Table 1. Expression and activity of various CXXC mutants of ScPng1.

Expression levels and patterns of Pngl are developmentally regulated

To examine the spatio-temporal expression of Pngl during development, in situ hybridization was carried out using embryos or larval tissues. Strong expression of mRNA was only observed in early embryos up to stages 4 to 5, prior to the stage of cellularization (Fig. 3A). The high level of mRNA detected in very early embryonic stages is probably due to maternally provided transcripts expressed during oogenesis. Expression of somatic mRNA at later embryonic periods was not detected under the experimental conditions (data not shown). However, among the larval tissues distinct levels of mRNA expression was observed mainly in the gonads, both testis and ovary, and imaginal discs including eye, wing and leg discs, and central nervous system (Fig. 3B–D, F and G). The expression detected with Pngl antisense probes is specific as no signal was detected using DIG-labeled RNA probes prepared against the sense strand of cDNA (Fig. 3E). These results suggest that Pngl might play a critical role during larval development and metamorphosis.

Figure 3. In situ hybridization by Pngl DIG-labeled RNA probes.

(A) stage 4 embryo, which is the oldest stage of the embryonic positive staining; (B) larval ovary; (C) larval testis; (D) eye-antennal disc, dorsal to the left and anterior to the top; (E) control staining of wing disc by sense probe; (F) wing (and leg) disc, anterior to the left; (G) larval brains, dorsal view and anterior to the top.

Homozygous deletion mutants show developmental defect

To provide more insight into the biological significance of the cytoplasmic PNGase ortholog in flies, we generated and characterized mutations in the Pngl gene. Accordingly, imprecise excision of a P element transposon insertion in the Pngl locus, Pngl[KG], was carried out and 3 microdeletion strains, Pngl[ex14], Pngl[ex18] and Pngl[ex20] were isolated. The deletions were molecularly characterized by PCR with DNA primers flanking the deletion breakpoints and sequencing of the resulting PCR products. The Drosophila genome project identified two splice variants of Pngl, CG7865-RA (Pngl-RA) and CG7865-RB (Pngl-RB) that are predicted to encode almost identical proteins; RB encodes a protein with 7 amino acids shorter at the N-terminus ( The Pngl[ex14] and Pngl[ex18] deletions both extend from just upstream of the shorter Pngl-RA transcript (within the second intron of the longer Pngl-RB transcript) into the protein coding region (Fig. 4A), and in both cases are predicted to express in-frame truncated proteins by RT-PCR analysis. On the other hand, no transcripts could be detected from the Pngl[ex20] deletion which extends 1.1 kb upstream from Pngl[KG] transposon insertion site. This result indicates that Pngl[ex20] is a bona fide null allele for Pngl.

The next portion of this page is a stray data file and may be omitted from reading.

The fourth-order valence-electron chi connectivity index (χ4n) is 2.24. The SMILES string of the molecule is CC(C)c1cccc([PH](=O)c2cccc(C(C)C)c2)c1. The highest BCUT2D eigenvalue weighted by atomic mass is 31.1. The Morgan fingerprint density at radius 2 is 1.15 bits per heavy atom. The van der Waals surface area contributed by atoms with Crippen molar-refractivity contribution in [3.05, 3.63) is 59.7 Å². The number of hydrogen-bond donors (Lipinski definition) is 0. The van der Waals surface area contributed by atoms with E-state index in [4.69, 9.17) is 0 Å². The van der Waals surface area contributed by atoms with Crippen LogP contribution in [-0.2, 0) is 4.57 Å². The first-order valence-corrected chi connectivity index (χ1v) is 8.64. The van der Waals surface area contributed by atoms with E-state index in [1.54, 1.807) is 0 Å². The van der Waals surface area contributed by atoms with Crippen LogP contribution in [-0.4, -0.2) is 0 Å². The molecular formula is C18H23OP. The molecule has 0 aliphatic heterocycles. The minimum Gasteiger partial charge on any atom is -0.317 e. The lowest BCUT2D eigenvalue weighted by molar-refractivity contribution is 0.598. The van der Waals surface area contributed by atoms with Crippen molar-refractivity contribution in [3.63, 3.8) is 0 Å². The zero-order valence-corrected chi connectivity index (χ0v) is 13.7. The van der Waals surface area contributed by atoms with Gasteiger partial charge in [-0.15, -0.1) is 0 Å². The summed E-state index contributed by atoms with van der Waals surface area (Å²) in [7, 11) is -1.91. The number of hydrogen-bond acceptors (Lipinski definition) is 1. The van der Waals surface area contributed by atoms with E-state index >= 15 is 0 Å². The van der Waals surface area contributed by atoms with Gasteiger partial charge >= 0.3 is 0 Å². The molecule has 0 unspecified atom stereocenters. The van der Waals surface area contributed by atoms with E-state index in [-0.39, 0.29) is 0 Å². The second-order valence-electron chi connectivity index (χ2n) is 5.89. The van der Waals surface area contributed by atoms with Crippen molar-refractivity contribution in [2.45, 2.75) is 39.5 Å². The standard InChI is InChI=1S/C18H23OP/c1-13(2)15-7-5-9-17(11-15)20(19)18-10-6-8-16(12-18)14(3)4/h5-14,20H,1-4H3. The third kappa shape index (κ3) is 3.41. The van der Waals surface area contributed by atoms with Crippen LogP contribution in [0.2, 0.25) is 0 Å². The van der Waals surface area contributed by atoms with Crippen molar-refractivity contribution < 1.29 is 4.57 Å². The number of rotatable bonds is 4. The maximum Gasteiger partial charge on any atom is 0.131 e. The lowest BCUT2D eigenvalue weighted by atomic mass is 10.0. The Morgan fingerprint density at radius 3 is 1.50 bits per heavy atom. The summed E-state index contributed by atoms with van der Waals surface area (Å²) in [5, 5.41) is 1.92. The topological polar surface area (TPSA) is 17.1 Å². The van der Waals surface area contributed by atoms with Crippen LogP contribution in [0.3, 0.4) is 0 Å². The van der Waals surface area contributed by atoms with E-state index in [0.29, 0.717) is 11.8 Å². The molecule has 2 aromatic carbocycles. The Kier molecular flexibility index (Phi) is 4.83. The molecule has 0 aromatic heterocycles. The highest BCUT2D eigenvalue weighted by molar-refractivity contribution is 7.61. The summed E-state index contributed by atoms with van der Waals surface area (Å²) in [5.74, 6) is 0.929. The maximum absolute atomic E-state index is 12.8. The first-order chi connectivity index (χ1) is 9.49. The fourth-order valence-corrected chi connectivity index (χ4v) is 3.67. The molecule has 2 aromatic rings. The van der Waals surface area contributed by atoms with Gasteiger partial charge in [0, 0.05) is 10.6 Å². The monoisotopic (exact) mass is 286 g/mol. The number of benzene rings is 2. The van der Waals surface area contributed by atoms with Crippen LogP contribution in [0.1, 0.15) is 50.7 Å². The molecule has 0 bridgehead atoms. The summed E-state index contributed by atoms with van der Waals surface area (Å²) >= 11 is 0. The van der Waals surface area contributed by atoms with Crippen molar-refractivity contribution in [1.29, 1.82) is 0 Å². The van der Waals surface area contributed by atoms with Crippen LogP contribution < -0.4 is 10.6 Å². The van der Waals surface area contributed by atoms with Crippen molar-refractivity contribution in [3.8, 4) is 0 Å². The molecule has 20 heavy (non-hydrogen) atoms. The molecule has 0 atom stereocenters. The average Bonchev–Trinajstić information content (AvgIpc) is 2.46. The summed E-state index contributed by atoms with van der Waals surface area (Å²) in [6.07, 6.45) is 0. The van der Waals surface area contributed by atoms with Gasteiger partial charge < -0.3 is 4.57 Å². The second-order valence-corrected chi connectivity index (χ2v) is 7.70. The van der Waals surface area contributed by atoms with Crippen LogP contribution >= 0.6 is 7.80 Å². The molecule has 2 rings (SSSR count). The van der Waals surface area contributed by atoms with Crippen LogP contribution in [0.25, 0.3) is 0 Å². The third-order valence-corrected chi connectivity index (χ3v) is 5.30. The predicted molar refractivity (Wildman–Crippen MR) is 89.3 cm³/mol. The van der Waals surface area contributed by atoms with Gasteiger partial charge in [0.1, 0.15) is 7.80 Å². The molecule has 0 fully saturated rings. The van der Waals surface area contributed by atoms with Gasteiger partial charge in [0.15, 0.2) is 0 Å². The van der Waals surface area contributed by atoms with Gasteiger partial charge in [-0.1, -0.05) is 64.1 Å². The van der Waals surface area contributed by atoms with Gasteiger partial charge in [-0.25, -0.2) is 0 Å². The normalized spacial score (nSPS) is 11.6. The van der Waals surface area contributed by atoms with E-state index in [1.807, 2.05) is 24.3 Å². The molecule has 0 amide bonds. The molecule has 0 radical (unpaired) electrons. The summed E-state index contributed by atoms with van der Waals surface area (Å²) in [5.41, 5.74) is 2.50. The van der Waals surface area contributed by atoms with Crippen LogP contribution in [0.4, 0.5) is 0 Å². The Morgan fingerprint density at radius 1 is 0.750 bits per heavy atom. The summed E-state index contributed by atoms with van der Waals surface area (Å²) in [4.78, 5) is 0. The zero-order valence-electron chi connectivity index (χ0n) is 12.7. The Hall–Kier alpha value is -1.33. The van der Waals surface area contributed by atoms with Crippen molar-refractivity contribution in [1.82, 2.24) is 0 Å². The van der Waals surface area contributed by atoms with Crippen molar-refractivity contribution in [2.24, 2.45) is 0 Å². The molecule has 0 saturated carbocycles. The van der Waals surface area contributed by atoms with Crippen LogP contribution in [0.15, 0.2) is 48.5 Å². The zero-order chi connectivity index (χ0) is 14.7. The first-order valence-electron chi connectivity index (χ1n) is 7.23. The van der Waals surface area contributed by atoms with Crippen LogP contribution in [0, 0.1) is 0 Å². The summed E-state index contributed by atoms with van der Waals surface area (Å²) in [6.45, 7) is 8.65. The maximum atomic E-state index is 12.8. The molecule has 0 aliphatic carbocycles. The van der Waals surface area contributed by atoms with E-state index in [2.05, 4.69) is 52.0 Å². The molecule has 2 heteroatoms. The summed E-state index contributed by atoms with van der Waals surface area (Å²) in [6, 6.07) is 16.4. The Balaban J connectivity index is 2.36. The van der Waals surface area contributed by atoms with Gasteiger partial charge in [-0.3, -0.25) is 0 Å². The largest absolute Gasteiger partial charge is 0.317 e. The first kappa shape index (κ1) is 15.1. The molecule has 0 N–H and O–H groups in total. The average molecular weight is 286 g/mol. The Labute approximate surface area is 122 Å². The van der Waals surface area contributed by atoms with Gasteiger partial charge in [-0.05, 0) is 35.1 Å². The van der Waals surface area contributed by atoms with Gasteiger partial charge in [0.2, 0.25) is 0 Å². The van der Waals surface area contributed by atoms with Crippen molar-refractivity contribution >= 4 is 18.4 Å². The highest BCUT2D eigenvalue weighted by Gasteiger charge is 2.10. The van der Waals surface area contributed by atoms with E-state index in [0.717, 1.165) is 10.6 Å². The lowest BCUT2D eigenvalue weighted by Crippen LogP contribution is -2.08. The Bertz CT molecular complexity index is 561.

Figure 4. Mutation of Pngl resulted in severe delay in development.

(A) genomic map of Pngl with the 2 predicted mRNA, Pngl-RA(light grey) and Pngl RB (dark grey), deletion points in ex14, 18 and 20, indicated by the arrows; (B) Quantitative analysis of Drosophila growth of heterozygotes and homozygotes of the Pngl microdeletion Pngl[ex20]. The number of days after egg laying (AEL) is plotted on the X axis and the number of animals counted is plotted on the Y axis. White indicates the adult, light grey, pupae and dark grey, wandering larvae.

Having established mutant strains for Pngl, we next examined the phenotypes of them. All three deletions were semilethal, producing homozygous adults at less than 1% relative to their heterozygous siblings. This same phenotype was observed for flies heterozygous for the different deletions, and for flies heterozygous for the deletions and the chromosomal deficiency Df(2R)nap[9], clearly showing that these mutants were all allelic with similar semilethal phenotypes.

For a detailed analysis of the mutant phenotype, 1st instar larvae homozygous for Pngl[ex20] were separated from their heterozygous siblings and the growth curve was examined. Heterozygotes with the GFP balancer, collected from the same cross were also examined as the control. It was found that the homozygous larvae started to wander a couple of days later (Fig. 4B, right panel) than the heterozygotes (Fig. 4B, left panel), which showed the similar growth rate with that of the wild type (data not shown). Homozygotes also showed significant delay in the pupal formation, resulting from the extended larval period. Transheterozygotes between Pngl[ex14] and Pngl[ex20] were also examined and showed the same growth delay and semilethal phenotype as the Pngl[ex20] homozygotes (data not shown). Despite the delayed growth, several percent of the animal succeeded in pupal eclosion to emerge as adults without any apparent morphological abnormality. Nevertheless, the surviving adult flies exhibited a higher frequency of premature death than that of wild type, as well as severe male and female sterility; sterility was observed for 4 out of 5 Pngl[ex20] homozygous males, 2/5 of Pngl[ex14]/Pngl[ex20] transheterozygous males, 15/17 of Pngl[ex20] females and 17/18 of Pngl[ex14]/Pngl[ex20] females. These results indicate that a basal level expression of Pngl is critical for normal lifespan and reproduction process.

Transgene expression of Pngl rescued phenotypic consequences of mutants